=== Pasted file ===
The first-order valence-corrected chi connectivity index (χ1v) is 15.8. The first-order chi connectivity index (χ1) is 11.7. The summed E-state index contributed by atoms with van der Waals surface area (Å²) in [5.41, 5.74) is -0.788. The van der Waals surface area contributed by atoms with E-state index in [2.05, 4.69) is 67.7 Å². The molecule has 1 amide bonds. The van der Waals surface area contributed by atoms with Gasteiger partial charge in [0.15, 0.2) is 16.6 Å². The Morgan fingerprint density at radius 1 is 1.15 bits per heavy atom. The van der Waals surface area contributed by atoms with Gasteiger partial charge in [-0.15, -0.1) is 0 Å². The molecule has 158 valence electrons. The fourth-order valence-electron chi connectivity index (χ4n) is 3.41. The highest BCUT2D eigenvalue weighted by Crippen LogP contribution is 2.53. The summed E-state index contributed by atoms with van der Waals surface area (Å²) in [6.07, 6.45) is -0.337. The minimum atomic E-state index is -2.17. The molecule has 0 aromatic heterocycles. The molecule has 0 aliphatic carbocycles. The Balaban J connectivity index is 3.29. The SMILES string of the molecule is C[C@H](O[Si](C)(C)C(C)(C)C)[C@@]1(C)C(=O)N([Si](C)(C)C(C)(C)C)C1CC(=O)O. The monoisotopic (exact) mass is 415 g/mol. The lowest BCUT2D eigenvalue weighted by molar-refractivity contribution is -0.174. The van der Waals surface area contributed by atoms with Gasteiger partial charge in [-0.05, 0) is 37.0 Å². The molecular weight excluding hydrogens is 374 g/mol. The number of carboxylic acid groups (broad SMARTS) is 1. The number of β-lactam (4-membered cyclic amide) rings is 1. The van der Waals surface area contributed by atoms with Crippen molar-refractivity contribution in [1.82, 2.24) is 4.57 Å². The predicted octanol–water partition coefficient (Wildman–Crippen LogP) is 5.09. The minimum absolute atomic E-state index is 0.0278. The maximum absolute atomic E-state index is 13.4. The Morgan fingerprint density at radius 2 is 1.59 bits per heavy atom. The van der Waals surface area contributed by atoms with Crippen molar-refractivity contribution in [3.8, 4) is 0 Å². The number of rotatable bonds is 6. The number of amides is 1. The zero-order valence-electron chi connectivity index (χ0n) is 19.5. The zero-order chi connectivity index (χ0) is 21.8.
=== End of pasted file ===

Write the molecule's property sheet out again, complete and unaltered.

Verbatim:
The first-order valence-corrected chi connectivity index (χ1v) is 15.8. The first-order chi connectivity index (χ1) is 11.7. The summed E-state index contributed by atoms with van der Waals surface area (Å²) in [5.41, 5.74) is -0.788. The van der Waals surface area contributed by atoms with E-state index in [2.05, 4.69) is 67.7 Å². The molecule has 1 amide bonds. The van der Waals surface area contributed by atoms with Gasteiger partial charge in [0.15, 0.2) is 16.6 Å². The Morgan fingerprint density at radius 1 is 1.15 bits per heavy atom. The van der Waals surface area contributed by atoms with Gasteiger partial charge in [-0.15, -0.1) is 0 Å². The molecule has 158 valence electrons. The fourth-order valence-electron chi connectivity index (χ4n) is 3.41. The highest BCUT2D eigenvalue weighted by Crippen LogP contribution is 2.53. The summed E-state index contributed by atoms with van der Waals surface area (Å²) in [6.07, 6.45) is -0.337. The minimum atomic E-state index is -2.17. The molecule has 0 aromatic heterocycles. The molecule has 0 aliphatic carbocycles. The Balaban J connectivity index is 3.29. The SMILES string of the molecule is C[C@H](O[Si](C)(C)C(C)(C)C)[C@@]1(C)C(=O)N([Si](C)(C)C(C)(C)C)C1CC(=O)O. The monoisotopic (exact) mass is 415 g/mol. The lowest BCUT2D eigenvalue weighted by molar-refractivity contribution is -0.174. The van der Waals surface area contributed by atoms with Gasteiger partial charge in [-0.05, 0) is 37.0 Å². The molecular weight excluding hydrogens is 374 g/mol. The number of carboxylic acid groups (broad SMARTS) is 1. The number of β-lactam (4-membered cyclic amide) rings is 1. The van der Waals surface area contributed by atoms with Crippen molar-refractivity contribution in [1.82, 2.24) is 4.57 Å². The predicted octanol–water partition coefficient (Wildman–Crippen LogP) is 5.09. The minimum absolute atomic E-state index is 0.0278. The maximum absolute atomic E-state index is 13.4. The Morgan fingerprint density at radius 2 is 1.59 bits per heavy atom. The van der Waals surface area contributed by atoms with Crippen molar-refractivity contribution in [3.8, 4) is 0 Å². The number of rotatable bonds is 6. The number of amides is 1. The zero-order valence-electron chi connectivity index (χ0n) is 19.5. The zero-order chi connectivity index (χ0) is 21.8.